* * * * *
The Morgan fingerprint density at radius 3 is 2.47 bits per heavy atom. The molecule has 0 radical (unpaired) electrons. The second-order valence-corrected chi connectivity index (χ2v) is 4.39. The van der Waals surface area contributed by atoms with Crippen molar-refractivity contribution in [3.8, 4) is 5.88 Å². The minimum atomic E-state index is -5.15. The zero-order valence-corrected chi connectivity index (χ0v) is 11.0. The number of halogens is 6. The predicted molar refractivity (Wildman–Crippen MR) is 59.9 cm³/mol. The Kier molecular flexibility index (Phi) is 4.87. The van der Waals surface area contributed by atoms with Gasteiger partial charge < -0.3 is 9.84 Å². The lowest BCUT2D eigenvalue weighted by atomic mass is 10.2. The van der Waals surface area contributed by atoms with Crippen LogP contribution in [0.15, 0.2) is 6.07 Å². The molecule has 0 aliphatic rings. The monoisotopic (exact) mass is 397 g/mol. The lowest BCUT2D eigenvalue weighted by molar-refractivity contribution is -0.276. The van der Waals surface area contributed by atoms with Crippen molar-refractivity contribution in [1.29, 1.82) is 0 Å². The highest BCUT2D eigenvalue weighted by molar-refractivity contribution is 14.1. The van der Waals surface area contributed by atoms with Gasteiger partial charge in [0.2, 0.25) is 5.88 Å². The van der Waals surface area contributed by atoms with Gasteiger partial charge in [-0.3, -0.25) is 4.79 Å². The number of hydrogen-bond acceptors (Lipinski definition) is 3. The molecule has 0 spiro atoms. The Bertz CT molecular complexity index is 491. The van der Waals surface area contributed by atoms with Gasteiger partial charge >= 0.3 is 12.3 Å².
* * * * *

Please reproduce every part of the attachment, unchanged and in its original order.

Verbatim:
The Morgan fingerprint density at radius 3 is 2.47 bits per heavy atom. The molecule has 0 radical (unpaired) electrons. The second-order valence-corrected chi connectivity index (χ2v) is 4.39. The van der Waals surface area contributed by atoms with Crippen molar-refractivity contribution in [3.8, 4) is 5.88 Å². The minimum atomic E-state index is -5.15. The zero-order valence-corrected chi connectivity index (χ0v) is 11.0. The number of halogens is 6. The predicted molar refractivity (Wildman–Crippen MR) is 59.9 cm³/mol. The Kier molecular flexibility index (Phi) is 4.87. The van der Waals surface area contributed by atoms with Gasteiger partial charge < -0.3 is 9.84 Å². The lowest BCUT2D eigenvalue weighted by atomic mass is 10.2. The van der Waals surface area contributed by atoms with Crippen LogP contribution in [0.15, 0.2) is 6.07 Å². The molecule has 0 aliphatic rings. The monoisotopic (exact) mass is 397 g/mol. The lowest BCUT2D eigenvalue weighted by molar-refractivity contribution is -0.276. The van der Waals surface area contributed by atoms with Crippen molar-refractivity contribution in [1.29, 1.82) is 0 Å². The highest BCUT2D eigenvalue weighted by molar-refractivity contribution is 14.1. The van der Waals surface area contributed by atoms with Gasteiger partial charge in [0.2, 0.25) is 5.88 Å². The van der Waals surface area contributed by atoms with Gasteiger partial charge in [-0.3, -0.25) is 4.79 Å². The number of hydrogen-bond acceptors (Lipinski definition) is 3. The molecule has 0 spiro atoms. The Bertz CT molecular complexity index is 491. The van der Waals surface area contributed by atoms with Gasteiger partial charge >= 0.3 is 12.3 Å².